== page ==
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Monday, June 27, 2005
Agnostics and Manichaeans
In 242 AD, the Babylonian prophet Manah proclaimed a revelation about the nature of the divine and mortal realms. In his view, various spirits created the world in the course of an unrelated power struggle, and then an evil spirit imprisoned beings from the realm of spirit within it. These beings are the spiritual portion of humanity. Manih claimed that once we humans learn the secrets of the divine, we can then ascend beyond this crude prison into the grace of the God of Light. The Manichaean is a sort of gnostic; claiming personal knowledge of the divine realm which he has attained through study and meditation.
Meanwhile there are two definitions of "atheist" depending on how one parses the Greek. One believes that there are no gods: he is athe-ist. The other counts himself outside the set of those who believe that there are gods (theists): so he is a-theist. The athe-ist is a subset of the a-theists; the other subset of a-theism, who don't believe one way or another, proclaim themselves agnostic. This one says that he does not gno, or know, whether there are gods or not. So the opposite of "agnostic" isn't "theist"; the opposite is "gnostic" - like the Manichaean.
A long time after 242 AD, as measured in this world of flesh, I posted this comment on Ace's site in reaction to Dianna the Christian:
From the standpoint of what Christians hold dear, agnostics and Manichaean gnostics are similar - far more similar than either are to, say, Muslims. Specifically, the agnostic and the Manichaean share against the Christian common opinions on the nature of God.
The Christian believes that God is both merciful and just. The Christian has further (in his/her holy texts) proposed a means by which God has proven His mercy and justice. The Christian further believes that God has reached out to us through history and continues to call His own during the present.
Obviously the agnostic cannot claim to share the knowledge of a Manichaean. But a Christian won't care. Christians don't think of their faith as a religion. To a Christian: religion is man reaching to God, and Christianity is God reaching to man. God is assumed. So to Christians the doubts of agnostics and certainties of Manichaeans are irrelevant. All that matters is what agnostics and Manichaeans say about God, and how such claims stack up against the claims of Christian doctrine.
A non-Christian may doubt that Christian claims are possible; he may doubt that the Christian claim about the way God chose to exert his mercy and justice is truthful; or he may, on the assumption that the Christian claim is true, doubt that this method is in fact merciful or just. The non-Christian reaction to a claim like "religion is man reaching to God; Christianity is God reaching to man" is likely one of derision. But that is also beside the point.
Having explained the Christian view, how do Manichaeans view the divine? In Dianna's words -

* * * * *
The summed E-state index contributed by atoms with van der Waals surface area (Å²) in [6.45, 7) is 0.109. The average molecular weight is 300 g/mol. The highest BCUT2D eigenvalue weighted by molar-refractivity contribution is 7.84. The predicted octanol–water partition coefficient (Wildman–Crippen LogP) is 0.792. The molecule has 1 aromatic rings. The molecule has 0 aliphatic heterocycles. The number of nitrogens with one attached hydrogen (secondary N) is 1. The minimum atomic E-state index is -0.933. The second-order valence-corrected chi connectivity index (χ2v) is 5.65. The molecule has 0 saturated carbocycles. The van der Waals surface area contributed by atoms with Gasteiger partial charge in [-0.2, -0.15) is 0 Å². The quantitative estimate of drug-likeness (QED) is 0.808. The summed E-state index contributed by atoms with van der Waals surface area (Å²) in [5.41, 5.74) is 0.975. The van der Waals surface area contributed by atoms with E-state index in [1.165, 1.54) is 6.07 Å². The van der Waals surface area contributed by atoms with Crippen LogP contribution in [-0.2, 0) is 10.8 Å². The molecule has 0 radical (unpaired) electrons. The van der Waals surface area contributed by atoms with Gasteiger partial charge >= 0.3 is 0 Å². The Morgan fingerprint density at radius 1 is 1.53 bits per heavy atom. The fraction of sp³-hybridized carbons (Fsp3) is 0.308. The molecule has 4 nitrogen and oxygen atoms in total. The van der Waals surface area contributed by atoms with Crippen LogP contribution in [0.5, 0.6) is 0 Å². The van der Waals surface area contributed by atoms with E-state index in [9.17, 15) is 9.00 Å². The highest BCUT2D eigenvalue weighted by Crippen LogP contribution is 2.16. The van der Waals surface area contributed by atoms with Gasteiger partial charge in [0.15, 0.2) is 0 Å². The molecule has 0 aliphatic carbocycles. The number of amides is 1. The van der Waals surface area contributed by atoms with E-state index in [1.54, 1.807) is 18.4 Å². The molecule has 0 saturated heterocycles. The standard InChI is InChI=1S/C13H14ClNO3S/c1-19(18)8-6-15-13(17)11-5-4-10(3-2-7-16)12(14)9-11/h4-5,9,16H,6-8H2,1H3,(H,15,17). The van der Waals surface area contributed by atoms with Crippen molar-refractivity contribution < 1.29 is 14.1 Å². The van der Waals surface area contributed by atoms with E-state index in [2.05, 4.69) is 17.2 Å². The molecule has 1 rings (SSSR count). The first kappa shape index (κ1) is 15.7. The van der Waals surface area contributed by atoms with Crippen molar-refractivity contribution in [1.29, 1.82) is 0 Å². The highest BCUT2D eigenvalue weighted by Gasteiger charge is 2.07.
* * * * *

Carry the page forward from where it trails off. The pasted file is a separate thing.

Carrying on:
To defend the Manichaeans, they don't believe that the God of Light is omnipotent. His creation of a rival would be a contradiction of omnipotence and therefore an insanity - if they believed in omnipotent gods. Manichaeans instead believe that the God of Light, to whose party they belong, created an opponent of finite (albeit great) powers in this universe. The God of Light then identified some rules by which mortals of this universe can go back to God, rules which he will not and this adversary cannot change. There is no contradiction here.
Now, these rules of Manah involve disassociation from worldly concerns. They don't propose charity or even decency to one's neighbour. In the example of the God of Light, Manah, and Jesus, a Manichaean would probably support the dissemination of true knowledge as a worthy cause. Otherwise, by worldly standards, the gods are amoral. People should aim for the domain of the God of Light because it is the best of the alternatives. If the Manichaean god exists, then he is not good by worldly standards. The Manichaean would riposte that it doesn't matter, and that this is just how the universe behaves.
Agnostics by definition can't rule out the existence of God. A "god" to the agnostic is simply a being so powerful relative to humanity that humans cannot hope to hinder its plans. Any sufficiently mighty alien race would suffice. Such a "god", like the Manichaean god, wouldn't have to be omnipotent. And, also like the Manichaean god, this being would be unlikely to care about what was moral or even helpful to humanity, any more than we care about the bugs in our yard. Those agnostics who are not humanists could perceivably say that our duty as humans is to find out which alien being promises us the best and longest-lasting personal happiness, and to support that one.
The only difference between the cosmologies of Manichaeans and agnostics is that the Manichees thought that they had found a few such beings. (And since they stuck their necks out, they all got defeated and - following Galilean astronomy - proven wrong. But that's a postscript.)
Christians on the other hand deeply believe that the Cosmic Gardener has taken a fancy to the cockroaches therein, and cares more about them than he cares about, say, the bluebottle flies. They are entitled to this belief, but it is vanishingly improbable.
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